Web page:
That's the kind of hold on people's information that perhaps only Facebook can match. But Mark Zuckerberg doesn't sell business software. At least, not yet.

July 8, 2016

Culture Digitally Facebook trending its made of people but we should-have-already-known-that/

Culturedigitally: facebook trending its made of people but we should have already known that.

July 2, 2016

Facebook makes the news

According to a statement from Tom Stocky, who is in charge of the trending topics list, Facebook has policies "for the review team to ensure consistency and neutrality" of the items that appear in the trending list.

But Facebook declined to discuss whether any editorial guidelines governed its algorithms, including the system that determines what people see in News Feed. Those algorithms could have profound implications for society. For instance, one persistent worry about algorithmic-selected news is that it might reinforce people's previously held points of view. If News Feed shows news that we're each likely to Like, it could trap us into echo chambers and contribute to rising political polarization. In a study last year, Facebook's scientists asserted the echo chamber effect was muted.

But when Facebook changes its algorithm -- which it does routinely -- does it have guidelines to make sure the changes aren't furthering an echo chamber? Or that the changes aren't inadvertently favoring one candidate or ideology over another? In other words, are Facebook's engineering decisions subject to ethical review? Nobody knows.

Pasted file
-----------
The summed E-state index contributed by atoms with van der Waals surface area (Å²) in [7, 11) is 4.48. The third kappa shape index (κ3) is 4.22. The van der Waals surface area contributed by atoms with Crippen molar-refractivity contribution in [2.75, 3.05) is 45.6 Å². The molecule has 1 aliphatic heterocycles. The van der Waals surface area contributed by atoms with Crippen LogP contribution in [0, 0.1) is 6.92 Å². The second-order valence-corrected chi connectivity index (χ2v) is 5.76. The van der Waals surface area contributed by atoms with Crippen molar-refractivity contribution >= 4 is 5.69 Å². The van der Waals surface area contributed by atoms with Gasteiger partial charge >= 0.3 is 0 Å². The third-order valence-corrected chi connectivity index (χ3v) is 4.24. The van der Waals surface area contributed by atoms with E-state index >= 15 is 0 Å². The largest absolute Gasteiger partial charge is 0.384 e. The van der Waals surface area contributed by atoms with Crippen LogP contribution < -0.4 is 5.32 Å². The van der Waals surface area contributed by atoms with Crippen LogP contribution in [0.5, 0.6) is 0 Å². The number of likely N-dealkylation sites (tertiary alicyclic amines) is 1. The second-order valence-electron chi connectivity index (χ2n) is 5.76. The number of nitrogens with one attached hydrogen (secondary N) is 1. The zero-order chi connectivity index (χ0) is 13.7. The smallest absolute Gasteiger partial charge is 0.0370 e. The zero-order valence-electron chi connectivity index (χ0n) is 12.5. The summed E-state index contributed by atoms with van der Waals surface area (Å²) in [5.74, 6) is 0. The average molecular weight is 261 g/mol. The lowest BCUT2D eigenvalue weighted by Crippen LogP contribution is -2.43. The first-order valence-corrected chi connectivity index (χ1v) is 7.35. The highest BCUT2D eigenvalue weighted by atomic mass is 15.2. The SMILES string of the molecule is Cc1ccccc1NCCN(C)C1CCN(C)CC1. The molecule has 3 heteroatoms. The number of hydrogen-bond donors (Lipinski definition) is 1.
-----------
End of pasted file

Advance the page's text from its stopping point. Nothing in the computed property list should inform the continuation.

The other reason to be wary of Facebook's bias has to do with sheer size. Ms. Caplan notes that when studying bias in traditional media, scholars try to make comparisons across different news outlets. To determine if The Times is ignoring a certain story unfairly, look at competitors like The Washington Post and The Wall Street Journal. If those outlets are covering a story and The Times isn't, there could be something amiss about The Times's news judgment.

Such comparative studies are nearly impossible for Facebook. Facebook is personalized, in that what you see on your News Feed is different from what I see on mine, so the only entity in a position to look for systemic bias across all of Facebook is Facebook itself. Even if you could determine the spread of stories across all of Facebook's readers, what would you compare it to?

"Facebook has achieved saturation," Ms. Caplan said. No other social network is as large, popular, or used in the same way, so there's really no good rival for comparing Facebook's algorithmic output in order to look for bias.

What we're left with is a very powerful black box. In a 2010 study, Facebook's data scientists proved that simply by showing some users that their friends had voted, Facebook could encourage people to go to the polls. That study was randomized -- Facebook wasn't selectively showing messages to supporters of a particular candidate.

Facebook tinkered with users emotions in 2014 news feed experiment

NY Times Technology on Facebook's tinkering with users emotions in 2014 news feed experiment: outcry stirred.

http://www.nytimes.com/2014/06/30/technology/facebook-tinkers-with-users-emotions-in-news-feed-experiment-stirring-outcry.html.